George Brazil approached the largest guy in the Sylmar High weight room and introduced himself.
"Hi, I'm George Brazil," he said. The two football players shook hands. "I'm a sophomore," he continued.
Tyrone Pierce's eyes widened in disbelief. Brazil stood before him at about 6-foot-1, 200-plus pounds. "I'm a sophomore too," Pierce responded.
Astonished, Brazil was rendered speechless. He had assumed because of Pierce's size, which was remarkably similar to his own, that he \o7 must \f7 be a senior. "From then on we just hit it off," Pierce said. "I got his (phone) number and we became good friends."
Three years have passed since that meeting. They have played havoc with opponents--and each other--ever since.
Today against Carson at El Camino College in Torrance, they will join forces in hopes of leading Sylmar to a City Section 4-A Division title.
Each stands 6-3 and weighs about 230 pounds. Their size, speed and talent has college recruiters hot on their trails.
But recruiters need a game program to figure out which is which. In addition to bearing a striking resemblance in terms of body proportion, they play the same positions: Both start at outside linebacker and alternate at tight end.
"That's why we call them The Twins," Sylmar Coach Jeff Engilman said.
The 17-year-old Twins, of course, are not related. In fact, they were born in different countries, six months apart. Brazil, who was born in Mexico, is six months older than his buddy, who was born in Granada Hills.
Brazil has never met his biological father. Pierce's parents divorced several years ago and his father moved to Lancaster. The two teammates--one Hispanic, one African-American--come from different cultures, different backgrounds. But judging by the playful banter between them, they easily could pass for brothers. They might bark, bicker and brawl, but they manage to keep their relationship intact.
Pranks between them are frequent. Teasing is constant. One might make a crack about the other's girlfriend. The other might sneak in a punch when coaches aren't looking. A chase usually ensues, a wrestling match begins. "Big kids," Brazil said. "That's exactly what we are. Big kids.
"But, I still say I'm the biggest."
Their competitive nature has been the impetus for both to excel in a sport they have played since youth. They have been drilling each other in practice for three years. They have grown up together. "We're always competing against each other," Pierce said. "We go against each other in the drills and everything."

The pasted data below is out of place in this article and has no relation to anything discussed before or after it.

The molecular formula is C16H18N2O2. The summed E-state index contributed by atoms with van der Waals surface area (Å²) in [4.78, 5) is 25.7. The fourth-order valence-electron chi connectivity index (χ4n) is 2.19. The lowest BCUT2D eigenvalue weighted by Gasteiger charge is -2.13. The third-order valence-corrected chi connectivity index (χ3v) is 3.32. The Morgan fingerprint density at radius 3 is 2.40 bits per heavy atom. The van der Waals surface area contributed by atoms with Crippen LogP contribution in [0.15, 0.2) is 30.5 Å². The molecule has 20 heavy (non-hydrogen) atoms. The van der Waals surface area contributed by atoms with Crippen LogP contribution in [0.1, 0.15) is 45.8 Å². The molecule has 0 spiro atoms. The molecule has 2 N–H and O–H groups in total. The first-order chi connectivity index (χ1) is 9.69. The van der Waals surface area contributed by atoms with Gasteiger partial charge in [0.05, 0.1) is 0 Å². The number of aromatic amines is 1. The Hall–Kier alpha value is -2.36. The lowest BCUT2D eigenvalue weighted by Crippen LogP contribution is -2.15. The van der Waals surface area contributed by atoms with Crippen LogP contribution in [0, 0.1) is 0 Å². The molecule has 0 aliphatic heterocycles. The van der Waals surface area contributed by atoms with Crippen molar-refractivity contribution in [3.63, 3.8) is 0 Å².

Some battles are won by Pierce, some by Brazil. But neither has ever bowed to the other.
Last spring, Brazil showed up for a seven-on-seven, intrasquad scrimmage wearing a baseball cap. Everyone on the team knows that Engilman bans caps, rags and bandannas at practice, but the coach was not there to enforce the rule.
Pierce, who was on Brazil's team and angry that his team was losing, asked Brazil to adhere to team rules and take off the cap. Brazil refused. Several teammates then asked Brazil to comply. Again, Brazil refused.
"No one else had a hat on," Pierce said, "but George was gonna wear his hat no matter what."
A fight broke out. Brazil and Pierce traded punches until Brazil tried to body slam Pierce.
"I picked him all the way up, got him up, but we both came down at the same time and I dislocated my shoulder," Brazil said.
Friends who try to body slam each other? Apparently, the roughhousing causes no lasting rifts. They are good friends off the field and spend a great deal of time together.
Like bear cubs, their play appears overly frisky and rough to the average onlooker. But, to The Twins, it's just friendly, fierce competition that sometimes goes too far. To Engilman, it's a blessing.
"Sometimes it gets a little vicious, but I like that about them," Engilman said. "I want aggressive ballplayers."
Even their most recent scuffle during the Spartans' first-round playoff game against Venice was no cause for alarm, Engilman said.
"I messed up on this one play," Brazil said. "Coach sent me out, and as I was leaving, (Pierce) said something I didn't like.
"So I started mouthing off and Tyrone said, 'Watch your mouth,' and I said, 'You watch yours,' and we started getting into it again."
Once again, The Twins started pushing and shoving until teammates separated them. The Spartans had to call a timeout to regroup.
Moments later, on the Sylmar sideline, Brazil and Pierce shook hands, embraced briefly and resumed their playful banter. One playfully slapped the other in the helmet and a chase ensued--until Engilman caught a glimpse of the tomfoolery, causing both to stop dead in their tracks. "Would you guys stop screwing around," Engilman barked. Then all three broke into laughter.
"When anything happens, you kiss and make up and it's over," Pierce said. "Nothing is taken off the field."
"They joke around a lot, but they get the job done," said Brandon McGee, a defensive tackle. "When it comes down to it, they're serious."